Updated: Oct 12
If you’re a mum-to-be who’s having trouble sleeping, you’re not alone. It’s estimated that at least half of all pregnant women deal with insomnia whilst with child.
There are plenty of reasons why you can’t seem to sleep peacefully these days. Your body is changing, for one thing, and it can be hard to get comfortable enough to rest. Other expectant mums will stay up at night worrying about the future and what it’ll look like with a little one in tow.
You don’t have to spend the next nine months without a good night’s sleep, though. Here are our best tips to help you sleep soundly during your pregnancy and, perhaps, beyond.
1. Stay Cool
How did you figure out you were pregnant? There are so many signs that mums-to-be see that make them realise a baby is on the way. One major signifier: a noticeable flux in your hormones, and we’re not just talking about unexpected shifts in your mood, either.
For lots of expectant mothers, their swinging hormones can cause their body temperature to spike, too. If this has happened to you, then you know just how tough it can be to try and sleep whilst you feel hot and sweaty.
So, create a cooler environment in which to sleep so that you can get the rest you need. Wear loose-fitting garments made of natural fibres, which make it easier for your skin to breathe. If it’s summertime, try a cool shower before bed to help you maintain a comfortable body temperature.
You might also want to lower the temperature in your bedroom. Turn on a fan or crack a window if it’s cooler outside so that you can rest comfortably.
2. Soothe Restless Legs
One-third of pregnant women have restless legs syndrome (RLS). Although the name implies that it’d make your limbs move non-stop, RLS can also manifest as an itchy or burning sensation. Perhaps you feel like something’s crawling on your legs at night—this could be down to RLS, too.
Experts aren’t quite sure why so many women have RLS whilst pregnant, but they do have a few theories. It could be down to a dopamine imbalance in the brain, which would keep the body pleasantly static. Or, RLS could stem from wavering estrogen levels or a lack of folic acid.
No matter what the cause of RLS is, one thing’s for sure: you need the sensation to disappear to sleep soundly. So, work some tried-and-true soothing methods into your bedtime routine. For example, you might want to take a warm bath before you get in bed, which could help relax your limbs.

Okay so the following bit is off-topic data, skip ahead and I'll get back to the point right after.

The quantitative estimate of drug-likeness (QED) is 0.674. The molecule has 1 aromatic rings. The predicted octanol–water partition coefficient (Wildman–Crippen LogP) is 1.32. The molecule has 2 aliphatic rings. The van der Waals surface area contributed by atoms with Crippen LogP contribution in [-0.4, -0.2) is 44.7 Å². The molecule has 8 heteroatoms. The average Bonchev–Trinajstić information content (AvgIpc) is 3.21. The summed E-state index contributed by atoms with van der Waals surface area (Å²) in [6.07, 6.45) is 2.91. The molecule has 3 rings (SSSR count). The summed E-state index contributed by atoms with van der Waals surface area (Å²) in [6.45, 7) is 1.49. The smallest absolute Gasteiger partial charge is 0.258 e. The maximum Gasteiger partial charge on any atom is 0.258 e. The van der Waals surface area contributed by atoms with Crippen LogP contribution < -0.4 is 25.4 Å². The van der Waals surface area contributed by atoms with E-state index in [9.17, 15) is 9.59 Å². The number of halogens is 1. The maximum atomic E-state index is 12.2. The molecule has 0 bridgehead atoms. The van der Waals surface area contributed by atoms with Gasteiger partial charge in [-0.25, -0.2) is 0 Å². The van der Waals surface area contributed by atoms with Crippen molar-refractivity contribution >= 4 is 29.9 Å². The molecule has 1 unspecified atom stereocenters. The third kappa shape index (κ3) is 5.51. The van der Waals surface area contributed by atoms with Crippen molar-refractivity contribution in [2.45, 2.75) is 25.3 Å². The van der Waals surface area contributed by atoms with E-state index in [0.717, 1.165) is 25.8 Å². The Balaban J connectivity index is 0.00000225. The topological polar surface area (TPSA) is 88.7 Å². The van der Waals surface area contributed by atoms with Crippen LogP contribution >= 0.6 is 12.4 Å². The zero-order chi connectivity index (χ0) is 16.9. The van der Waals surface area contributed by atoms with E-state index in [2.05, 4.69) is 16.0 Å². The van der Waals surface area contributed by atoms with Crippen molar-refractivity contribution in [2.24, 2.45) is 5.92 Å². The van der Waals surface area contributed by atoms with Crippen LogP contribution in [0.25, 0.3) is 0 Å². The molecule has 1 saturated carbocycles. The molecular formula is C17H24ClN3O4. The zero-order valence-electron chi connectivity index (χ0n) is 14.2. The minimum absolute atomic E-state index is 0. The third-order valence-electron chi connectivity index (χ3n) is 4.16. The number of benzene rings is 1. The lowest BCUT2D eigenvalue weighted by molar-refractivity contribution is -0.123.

You could also stretch before you go to sleep for a similar effect. If you want to go all out, book in for a prenatal massage. Your massage therapist will help ease tension and help you relax.
3. Quell Heartburn
Your pregnancy cravings have you reaching for a myriad of foods. Perhaps you’re craving strong flavours now that your taste buds have changed. However, chowing down on spicy or otherwise strongly flavoured fare can have an unexpected side effect: heartburn.
Even if you’re not eating hot food round-the-clock, you might still be experiencing indigestion and heartburn during your pregnancy. This is completely normal—it’s all down to your changing body. Specifically, the valve that blocks stomach acid from escaping relaxes whilst you’re with child.
To ease heartburn—especially before bed—avoid eating extra-large meals. Instead, try to eat smaller amounts more frequently so that you’re nourished but not overloading your digestive system.
On top of that, you might try sleeping with a wedge-shaped pillow or propping your bed up by a few centimetres. Keeping yourself at this angle can physically keep the valve closed and help you to rest without painful interruptions from your belly.
4. Eat and Drink Healthily
On that note, you should be cognizant of what you eat during your pregnancy so that it’s not affecting your sleep, either. In general, that means skipping caffeine, as well as any other food or drinks that cause discomfort.
For most mums-to-be, a diet heavy in fruits and veg makes them feel nourished without any side effects that affect sleep. Swap coffee for ginger or mint tea, both of which can soothe an upset stomach, according to anecdotal evidence.